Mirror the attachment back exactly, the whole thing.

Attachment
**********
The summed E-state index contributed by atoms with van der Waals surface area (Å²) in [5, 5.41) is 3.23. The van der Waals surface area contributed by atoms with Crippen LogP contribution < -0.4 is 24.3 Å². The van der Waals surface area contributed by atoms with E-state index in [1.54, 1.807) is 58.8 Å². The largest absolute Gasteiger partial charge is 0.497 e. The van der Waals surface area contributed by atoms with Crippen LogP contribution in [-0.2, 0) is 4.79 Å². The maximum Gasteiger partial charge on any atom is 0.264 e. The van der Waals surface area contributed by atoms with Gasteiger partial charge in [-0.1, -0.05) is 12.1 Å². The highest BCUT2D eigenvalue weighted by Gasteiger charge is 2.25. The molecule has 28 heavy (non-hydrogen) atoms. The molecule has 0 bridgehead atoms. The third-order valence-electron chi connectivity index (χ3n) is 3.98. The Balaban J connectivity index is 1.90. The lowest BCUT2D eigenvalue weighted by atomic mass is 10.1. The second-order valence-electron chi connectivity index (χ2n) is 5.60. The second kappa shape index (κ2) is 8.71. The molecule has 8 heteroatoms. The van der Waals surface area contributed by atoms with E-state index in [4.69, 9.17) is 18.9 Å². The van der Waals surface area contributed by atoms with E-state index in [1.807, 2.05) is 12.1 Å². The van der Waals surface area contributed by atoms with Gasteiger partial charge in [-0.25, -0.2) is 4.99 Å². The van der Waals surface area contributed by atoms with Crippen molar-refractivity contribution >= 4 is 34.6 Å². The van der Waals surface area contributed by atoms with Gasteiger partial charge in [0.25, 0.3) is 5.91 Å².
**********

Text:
The summed E-state index contributed by atoms with van der Waals surface area (Å²) in [5, 5.41) is 3.23. The van der Waals surface area contributed by atoms with Crippen LogP contribution < -0.4 is 24.3 Å². The van der Waals surface area contributed by atoms with E-state index in [1.54, 1.807) is 58.8 Å². The largest absolute Gasteiger partial charge is 0.497 e. The van der Waals surface area contributed by atoms with Crippen LogP contribution in [-0.2, 0) is 4.79 Å². The maximum Gasteiger partial charge on any atom is 0.264 e. The van der Waals surface area contributed by atoms with Gasteiger partial charge in [-0.1, -0.05) is 12.1 Å². The highest BCUT2D eigenvalue weighted by Gasteiger charge is 2.25. The molecule has 28 heavy (non-hydrogen) atoms. The molecule has 0 bridgehead atoms. The third-order valence-electron chi connectivity index (χ3n) is 3.98. The Balaban J connectivity index is 1.90. The lowest BCUT2D eigenvalue weighted by atomic mass is 10.1. The second-order valence-electron chi connectivity index (χ2n) is 5.60. The second kappa shape index (κ2) is 8.71. The molecule has 8 heteroatoms. The van der Waals surface area contributed by atoms with E-state index in [4.69, 9.17) is 18.9 Å². The van der Waals surface area contributed by atoms with E-state index in [1.807, 2.05) is 12.1 Å². The van der Waals surface area contributed by atoms with Gasteiger partial charge in [-0.25, -0.2) is 4.99 Å². The van der Waals surface area contributed by atoms with Crippen molar-refractivity contribution >= 4 is 34.6 Å². The van der Waals surface area contributed by atoms with Gasteiger partial charge in [0.25, 0.3) is 5.91 Å².